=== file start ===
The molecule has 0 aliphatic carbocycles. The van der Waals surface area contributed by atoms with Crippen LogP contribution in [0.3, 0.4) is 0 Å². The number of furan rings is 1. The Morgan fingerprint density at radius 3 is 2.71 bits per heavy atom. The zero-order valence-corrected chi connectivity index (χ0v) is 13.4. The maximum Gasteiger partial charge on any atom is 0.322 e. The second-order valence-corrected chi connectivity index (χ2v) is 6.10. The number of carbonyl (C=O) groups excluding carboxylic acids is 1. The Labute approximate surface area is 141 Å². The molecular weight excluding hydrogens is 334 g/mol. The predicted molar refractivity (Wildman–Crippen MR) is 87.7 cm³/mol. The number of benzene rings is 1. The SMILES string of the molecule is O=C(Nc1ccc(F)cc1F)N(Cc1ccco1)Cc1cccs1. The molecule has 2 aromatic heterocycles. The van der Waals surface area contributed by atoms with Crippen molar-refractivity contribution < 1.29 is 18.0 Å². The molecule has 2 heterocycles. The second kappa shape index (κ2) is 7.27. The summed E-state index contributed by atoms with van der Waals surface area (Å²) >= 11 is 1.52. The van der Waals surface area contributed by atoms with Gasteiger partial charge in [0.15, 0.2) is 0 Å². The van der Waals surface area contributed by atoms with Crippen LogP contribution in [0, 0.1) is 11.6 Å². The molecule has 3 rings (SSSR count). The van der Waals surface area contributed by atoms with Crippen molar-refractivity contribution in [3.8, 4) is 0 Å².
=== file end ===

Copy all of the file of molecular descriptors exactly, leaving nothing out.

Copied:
The molecule has 0 aliphatic carbocycles. The van der Waals surface area contributed by atoms with Crippen LogP contribution in [0.3, 0.4) is 0 Å². The number of furan rings is 1. The Morgan fingerprint density at radius 3 is 2.71 bits per heavy atom. The zero-order valence-corrected chi connectivity index (χ0v) is 13.4. The maximum Gasteiger partial charge on any atom is 0.322 e. The second-order valence-corrected chi connectivity index (χ2v) is 6.10. The number of carbonyl (C=O) groups excluding carboxylic acids is 1. The Labute approximate surface area is 141 Å². The molecular weight excluding hydrogens is 334 g/mol. The predicted molar refractivity (Wildman–Crippen MR) is 87.7 cm³/mol. The number of benzene rings is 1. The SMILES string of the molecule is O=C(Nc1ccc(F)cc1F)N(Cc1ccco1)Cc1cccs1. The molecule has 2 aromatic heterocycles. The van der Waals surface area contributed by atoms with Crippen molar-refractivity contribution < 1.29 is 18.0 Å². The molecule has 2 heterocycles. The second kappa shape index (κ2) is 7.27. The summed E-state index contributed by atoms with van der Waals surface area (Å²) >= 11 is 1.52. The van der Waals surface area contributed by atoms with Gasteiger partial charge in [0.15, 0.2) is 0 Å². The van der Waals surface area contributed by atoms with Crippen LogP contribution in [0, 0.1) is 11.6 Å². The molecule has 3 rings (SSSR count). The van der Waals surface area contributed by atoms with Crippen molar-refractivity contribution in [3.8, 4) is 0 Å².